•       Saline - Saline is a medical-grade hydration solution and consists of just water and sodium chloride. Since it is so readily accessible to the body and is hypoallergenic, saline is the perfect vehicle to help deliver any needed vitamins, medications, or nutrients directly to the bloodstream. One of the biggest causes behind hangovers is the dehydrated state of the body, which a saline IV infusion can help fix in minutes.

 

  •       Dextrose - Depending on the medicinal and nutritional requirements of the patient, the IV infusion may contain dextrose as an ingredient, which is a type of sugar. Dextrose is used in IV infusions that need a substance to help modulate low blood sugar levels. Dextrose does this, and it can be used by the body as a source of energy.

 

  •       Vitamin B Complex - The collection of B vitamins, called Vitamin B Complex, is made up of Vitamins B1, B2, B3, B5, B6, B9, and B12. Vitamin B Complex is often obtained in sufficient quantities from the diet, but when there's a deficiency of any one of the B vitamins, some of the most important processes in the body, such as metabolism and nerve functions can suffer. This is often a component in IV infusions for people that have problems absorbing vitamins through digestion.

 

  •       Vitamin C - Vitamin C is essential for healthy immune system response and function. Vitamin C can be taken in incredibly large doses for those that are feeling under the weather, or that feel they may potentially become sick. Including vitamin C in the IV infusion can help supercharge the immune system to fight off infection.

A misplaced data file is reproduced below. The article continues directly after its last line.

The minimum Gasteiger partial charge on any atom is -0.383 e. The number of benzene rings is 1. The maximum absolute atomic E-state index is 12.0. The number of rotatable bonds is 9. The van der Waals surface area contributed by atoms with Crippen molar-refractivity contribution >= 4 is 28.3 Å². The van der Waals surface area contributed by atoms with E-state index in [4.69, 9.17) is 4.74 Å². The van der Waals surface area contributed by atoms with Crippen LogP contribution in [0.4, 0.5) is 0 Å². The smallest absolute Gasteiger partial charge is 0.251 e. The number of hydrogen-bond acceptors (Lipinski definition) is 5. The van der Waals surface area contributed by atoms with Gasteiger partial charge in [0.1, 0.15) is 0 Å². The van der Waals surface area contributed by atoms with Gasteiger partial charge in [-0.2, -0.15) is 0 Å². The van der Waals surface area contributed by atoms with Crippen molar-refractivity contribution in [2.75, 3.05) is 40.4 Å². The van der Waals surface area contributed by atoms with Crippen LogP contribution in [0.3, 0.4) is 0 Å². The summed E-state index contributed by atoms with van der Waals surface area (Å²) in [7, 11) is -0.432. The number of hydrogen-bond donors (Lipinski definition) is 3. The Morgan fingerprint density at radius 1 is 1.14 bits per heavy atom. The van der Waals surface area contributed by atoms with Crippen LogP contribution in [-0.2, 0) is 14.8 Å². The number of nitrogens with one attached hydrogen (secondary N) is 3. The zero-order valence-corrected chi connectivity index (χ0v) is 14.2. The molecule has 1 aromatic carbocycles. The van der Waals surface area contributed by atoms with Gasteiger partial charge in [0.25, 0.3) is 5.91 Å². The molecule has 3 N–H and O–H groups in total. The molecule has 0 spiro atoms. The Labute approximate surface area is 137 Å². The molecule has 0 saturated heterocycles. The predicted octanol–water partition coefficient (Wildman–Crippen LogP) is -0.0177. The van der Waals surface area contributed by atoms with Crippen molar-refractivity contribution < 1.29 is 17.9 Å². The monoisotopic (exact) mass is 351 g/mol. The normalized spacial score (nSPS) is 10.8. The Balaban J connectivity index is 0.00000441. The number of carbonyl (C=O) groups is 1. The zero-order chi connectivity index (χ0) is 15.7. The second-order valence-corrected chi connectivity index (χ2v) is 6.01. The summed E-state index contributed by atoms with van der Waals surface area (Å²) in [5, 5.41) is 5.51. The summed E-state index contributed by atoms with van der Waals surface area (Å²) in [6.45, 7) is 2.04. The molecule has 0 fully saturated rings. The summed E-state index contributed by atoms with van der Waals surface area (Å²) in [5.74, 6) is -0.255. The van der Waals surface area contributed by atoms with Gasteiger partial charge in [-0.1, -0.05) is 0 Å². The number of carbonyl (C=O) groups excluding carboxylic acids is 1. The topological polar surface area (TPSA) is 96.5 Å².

•       Magnesium & Other Electrolytes - Electrolytes are mineral salts that are crucial to the normal, healthy operation of many of the body’s processes. Electrolytes help manage heart function, blood pressure, relieve and prevent cramping, and can help to prevent migraines when present in sufficient quantities and balanced ratios. A robust electrolyte content in an IV infusion will help the patient to feel their best as well as to recover from injury.

 

  •       Antibiotics - In the case of medical emergencies, large doses of antibiotics can be administered by IV infusion so that they can be immediately effective. Using IV administration is also often the only practical way of getting large quantities of antibiotics administered over a period of time.

Is An IV Safe?

Getting an IV is incredibly safe and is a procedure with hundreds of years of medical training behind it. The procedure is simple and relatively non-invasive, and any inherent risks of infection or injury are minimized when a registered nurse, nurse practitioner, or similar healthcare professional performs the IV infusion.

Side Effects Of IV Therapy

IV infusion therapy is very gentle and produces very minimal side effects. There is a small risk of an individual experiencing itching or other general discomfort at the injection site, particularly in the period immediately following the procedure.

 

There is also the potential for slight to moderate bruising at or around the location of the IV. This bruising may or may not also be accompanied by redness, inflammation, or a general minor soreness near the injection.

 

While it is possible to have an allergic reaction to one or more of the IV components, it is incredibly rare. This risk is also lowered by having the infusion performed by qualified medical personnel.

How Often Should One Get An IV Infusion?

The general guideline is to get 1 to 2 IV infusions per month, so an infusion about once every 2 to 4 weeks. If you find yourself feeling under the weather, however, you can always get one sooner than your next appointment. One of the good things about IV infusions is that they can be enjoyed with relative frequency, with few ill effects.

 

If you would like to learn more about IV drips and infusions, visit resetiv.com.